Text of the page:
"Teístas Abertos" e Inerrância

Clark Pinnock sobre a Bíblia e Deus


Norman L. Geisler



Pinnock sobre a Bíblia

A Bíblia não é Completamente Inerrante


"Isto nos leva à questão: O Novo Testamento, Jesus, ensina a perfeita ausência de erros das Escrituras? Não, não em termos claros" (Pinnock, SP, 57).

Embora o Novo Testamento não ensine uma doutina estrita de inerrência, esta pode ser dita para encorajar uma atitude de confiança, na qual a inerrência é um termo com uma definição mais branda do que significa. O fato é que inerrância é um termo muito flexível em e de si mesmo" (Pinnock, SP, 77).

"Sempre que lembramos quão complexa é uma inerrância hipotética, é óbvio que a Bíblia não ensina tal coisa explicitamente. O que ela reivindica, como temos visto, é a inspiração divina e uma confiança geral" (Pinnock, SP, 58).

"Por que, então, os eruditos insistem que a Bíblia reivindica a inerrância total? Eu posso responder somente por mim mesmo, como alguém que concordou dessa maneira uns poucos anos atrás. Eu reivindicava que a Bíblia ensinava a inerrência total porque eu perava que ela fizesse isso - eu queria que fizesse" (Pinnock, SP, 58).

"Da minha parte, ir além dos requerimentos bíblicos para uma posição estrita de total ausência de erros somente traz para a frente as características perplexantes da Bíblia que ninguém pode completamente explicar e ofusca a maravilhosa certeza da salvação em Cristo que deve estar na frente e no centro" (Pinnock, SP, 59).


A Inerrância de Intento, não de Fato


"Inerrancy is relative to the intent of the Scriptures, and this has to be hermeneutically determined" (Pinnock, SP, 225).

"All this means is that inerrancy is relative to the intention of the text. If it could be show that the chronicler inflates some of the numbers he uses for his didactic purpose, he would be completely within his rights and not at variance with inerrancy" (Pinnock, SP, 78)

"We will not have to panic when we meet some intractable difficulty. The Bible will seem reliable enough in terms of its soteric [saving] purpose,... In the end this is what the mass of evangelical believers need-not the rationalistic ideal of a perfect Book that is no more, but the trustworthiness of a Bible with truth where it counts, truth that is not so easily threatened by scholarly problems" (Pinnock, SP, 104-105).

A Bíblia não é a Palavra de Deus

"Barth estava certo ao falar sobre a distância entre a Palavra de Deus e o texto da Bíblia" (Pinnock, SP, 99).

"The Bible does not attempt to give the impression that it is flawless in historical or scientific ways. God uses writers with weaknesses and still teaches the truth of revelation through them" (Pinnock, SP, 99).

"What God aims to do through inspiration is to stir up faith in the gospel through the word of Scripture, which remains a human text beset by normal weaknesses [which includes errors]" (Pinnock, SP,100).

"A text that is word for word what God wanted in the first place might as well have been dictated, for all the room it leaves for human agency. This is the kind of thinking behind the militant inerrancy position. God is taken to be the Author of the Bible in such a way that he controlled the writers and every detail of what they wrote" (Pinnock, SP, 101).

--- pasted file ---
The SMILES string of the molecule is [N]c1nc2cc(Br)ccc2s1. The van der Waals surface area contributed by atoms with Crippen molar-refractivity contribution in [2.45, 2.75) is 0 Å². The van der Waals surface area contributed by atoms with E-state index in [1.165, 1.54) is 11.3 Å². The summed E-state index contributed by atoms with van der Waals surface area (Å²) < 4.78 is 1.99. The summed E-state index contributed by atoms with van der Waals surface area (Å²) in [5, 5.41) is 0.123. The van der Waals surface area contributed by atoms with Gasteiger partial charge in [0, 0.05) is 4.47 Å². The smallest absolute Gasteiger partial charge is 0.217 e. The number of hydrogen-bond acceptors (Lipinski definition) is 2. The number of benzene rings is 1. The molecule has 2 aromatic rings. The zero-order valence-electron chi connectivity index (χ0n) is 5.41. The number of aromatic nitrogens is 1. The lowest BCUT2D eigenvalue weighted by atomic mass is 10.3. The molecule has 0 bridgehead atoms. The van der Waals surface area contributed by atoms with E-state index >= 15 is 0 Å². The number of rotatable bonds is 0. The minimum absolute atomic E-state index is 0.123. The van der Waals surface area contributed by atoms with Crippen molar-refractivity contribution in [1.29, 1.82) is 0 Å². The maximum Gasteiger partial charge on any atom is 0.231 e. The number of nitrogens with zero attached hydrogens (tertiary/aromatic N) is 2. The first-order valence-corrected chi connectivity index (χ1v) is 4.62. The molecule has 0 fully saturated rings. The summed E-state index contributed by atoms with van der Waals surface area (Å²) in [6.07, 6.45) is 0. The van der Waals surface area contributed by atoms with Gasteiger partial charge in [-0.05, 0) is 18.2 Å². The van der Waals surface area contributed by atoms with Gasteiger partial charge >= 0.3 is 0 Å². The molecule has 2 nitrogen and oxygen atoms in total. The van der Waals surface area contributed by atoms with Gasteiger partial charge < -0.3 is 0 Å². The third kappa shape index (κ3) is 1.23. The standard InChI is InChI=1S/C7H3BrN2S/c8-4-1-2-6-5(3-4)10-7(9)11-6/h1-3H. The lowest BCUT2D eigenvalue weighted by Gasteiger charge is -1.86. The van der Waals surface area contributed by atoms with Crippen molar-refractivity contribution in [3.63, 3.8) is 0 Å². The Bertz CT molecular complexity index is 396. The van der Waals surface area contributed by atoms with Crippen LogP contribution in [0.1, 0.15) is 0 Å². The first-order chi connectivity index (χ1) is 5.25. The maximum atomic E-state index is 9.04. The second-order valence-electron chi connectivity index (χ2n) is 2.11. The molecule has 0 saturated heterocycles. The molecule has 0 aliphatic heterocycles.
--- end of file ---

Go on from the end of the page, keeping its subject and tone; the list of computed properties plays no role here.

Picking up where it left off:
A Bíblia não é Completamente Infalível

"A Bíblia não é um livro como o Corão, consistindo de nada senão de preposições perfeitamente infalíveis,...a Bíblia não caiu do céu...Nós colocamos nossa confiança em última instância em Jesus Cristo, não na Bíblia...O que as Escrituras fazem é apresentar um testemunho são e confiável [mas não inerrante] de quem Ele é e o que Deus fez por nós" (Pinnock, SP, 100).


Ele Rejeita a Visão de Inerrância de Warfield

"Inerrância como Warfield a entendia é uma

ancy as Warfield understood it was a good deal more precise than the sort of reliability the Bible proposes. The Bible's emphasis tends to be upon the saving truth of its message and its supreme profitability in the life of faith and discipleship" (Pinnock, SP, 75).

He Rejects ICBI View of Inerrancy

"Therefore, there are a large number of evangelicals in North America appearing to defend the total inerrancy of the Bible. The language they use seems absolute and uncompromising: `The authority of Scripture is inescapably impaired if this total divine inerrancy is in any way limited or disregarded, or made relative to a view of truth contrary to the Bible's own' (Chicago Statement, preamble). It sounds as if the slightest slip or flaw would bring down the whole house of authority. It seems as though we ought to defend the errorlessness of the Bible down to the last dot and tittle in order for it to be a viable religious authority" (Pinnock, SP, 127).

He Holds a Dynamic View of Inspiration, not Plenary Inspiration

"In relation to Scripture, we want to avoid both the idea that the Bible is the product of mere human genius and the idea it came about through mechanical dictation. The via media lies in the direction of a dynamic personal model that upholds both the divine initiative and the human response" (Pinnock, SP, 103).

"Inspiration should be seen as a dynamic work of God. In it, God does not decide every word that is used, one by one but works in the writers in such a way that they make full use of their own skills and vocabulary while giving expression to the divinely inspired message being communicated to them and through them" (Pinnock, SP, 105).